“Mom, can you explain why the Stock Market Crashed?”

I’m inclined to say: “Honey, mom is really bad with money.  I don’t know how to use Quickbooks, although I know I need to learn.  I’ve never been good at balancing my checkbook, and I tend to guesstimate how much I’ve spent on stuff, which I don’ recommend.  This really is a question for dad, who makes spreadsheets as a hobby, could teach a course on Quickbooks, and loves bar graphs, but unfortunately he’s been on a business trip for seven days which is why mommy is acting like a bitch and yelling at everyone.  Don’t worry about the Stock Market Crash honey.  That was almost a hundred years ago and things are just fine now.  I’m sure someday you can take an economics class or something and have some nerdy professor who is way smarter than Mommy explain it to you.”

Instead I say: “Sweetie, this is a great example of a perfect time to use media.  Let’s see what Wikepedia has to say” (How the hell any of us survived before Wikipedia is beyond me).  After reading a long drawn out explanation aloud that runs several paragraphs long (and I have no idea what the hell I am reading), she shakes her head slowly, and says “ooookaaaay.”  The truth is, she looks just as confused as she was before.  I come downstairs, take a few deep breaths, and realize I am toast.

“Mom, can you help me with this math problem?”

A sweater is originally $80.  It was marked down 10% and still doesn’t sell, so the store marked it down an additional 25%.  What percent of the original price does the sweater cost?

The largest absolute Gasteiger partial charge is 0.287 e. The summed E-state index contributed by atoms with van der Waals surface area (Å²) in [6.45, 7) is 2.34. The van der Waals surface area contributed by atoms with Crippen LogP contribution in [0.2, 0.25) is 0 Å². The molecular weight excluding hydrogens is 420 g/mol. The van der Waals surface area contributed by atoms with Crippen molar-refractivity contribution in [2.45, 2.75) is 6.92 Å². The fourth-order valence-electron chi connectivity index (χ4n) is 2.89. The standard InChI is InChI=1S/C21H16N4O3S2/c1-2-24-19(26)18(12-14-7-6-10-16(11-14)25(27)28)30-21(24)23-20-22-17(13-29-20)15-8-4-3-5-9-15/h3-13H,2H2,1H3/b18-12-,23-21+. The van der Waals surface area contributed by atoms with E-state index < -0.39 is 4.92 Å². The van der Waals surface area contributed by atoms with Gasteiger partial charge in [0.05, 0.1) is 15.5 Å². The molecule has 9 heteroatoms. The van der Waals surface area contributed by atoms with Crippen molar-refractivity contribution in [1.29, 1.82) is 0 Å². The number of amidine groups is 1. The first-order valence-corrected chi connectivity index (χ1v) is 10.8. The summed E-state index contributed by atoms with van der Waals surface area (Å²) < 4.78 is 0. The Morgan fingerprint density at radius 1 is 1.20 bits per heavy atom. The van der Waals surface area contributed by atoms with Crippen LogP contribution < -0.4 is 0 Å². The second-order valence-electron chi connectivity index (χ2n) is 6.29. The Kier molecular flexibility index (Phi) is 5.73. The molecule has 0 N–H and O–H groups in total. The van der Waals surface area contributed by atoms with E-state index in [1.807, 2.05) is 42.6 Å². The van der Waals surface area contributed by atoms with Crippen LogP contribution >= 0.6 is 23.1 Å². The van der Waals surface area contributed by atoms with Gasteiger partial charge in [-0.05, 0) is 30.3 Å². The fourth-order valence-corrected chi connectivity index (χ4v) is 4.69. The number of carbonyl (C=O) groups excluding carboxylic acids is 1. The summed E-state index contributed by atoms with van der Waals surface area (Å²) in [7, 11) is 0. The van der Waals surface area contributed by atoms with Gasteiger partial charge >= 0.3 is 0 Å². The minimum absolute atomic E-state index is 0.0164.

I’m inclined to say: “Mom was in the remedial math group in high school, did you know that?  When teachers used to help me, it was like beating a dead horse.  They would explain the concepts to me so many times they would turn blue in the face, and with any luck, on the 13th try, a light might go on for me. But back to the sweater:  first of all, if it’s $80, it better be cashmere. It sounds to me like this word problem is taking place at Ann Taylor or Bloomingdales.  Mom shops for her clothing at COSTCO, TJ Maxx, and Marshalls so percents and markdowns are not something on my radar.  When I show up at the store, the additional 25% off has already been taken, so the work is already done for me honey.”

Instead I say: “Sure, I can show you.  Let’s grab a piece of paper.” (All the while breathing a deep sigh of relief that I’m still skating by on thin ice with this elementary math stuff. My goose will be cooked when the Algebra starts showing up).

“Mom, do you know there is such thing as a Winnebagel?  Really mom, I’m not making this up.”

For a moment I believe my child actually knows something I don’t.  Then, a big toothy smile breaks out on his face and I know I’ve been had.  Nowhere, anywhere, was I properly warned about what this job would truly entail.  Thank goodness they are so cute.




One thought on “Me: Brooke Nose Nothing

  1. I am crying. Gordon Spater Kurgo Products/Motivation Design, LLC. phone 978-465-5678 x101 :: :: 2D Fanaras Dr. :: Salisbury, MA 01952 Video: skype (gspater) and facetime ( Go Together… Follow us Facebook : Youtube

    From: the suburban chronicles Reply-To: the suburban chronicles Date: Thursday, January 30, 2014 2:41 PM To: Gordie Spater Subject: [New post] Me: Brooke Nose Nothing The Suburban Chronicles ~ The reward is in the journey. posted: ” One of my children’s favorite jokes to play on me goes like this: “What’s your name?” (I say “Brooke”). “What’s this?” (points to nose, I answer “nose”). “What am I holding?” (hands are empty, I answer “nothing”). (Child doubles over laugh”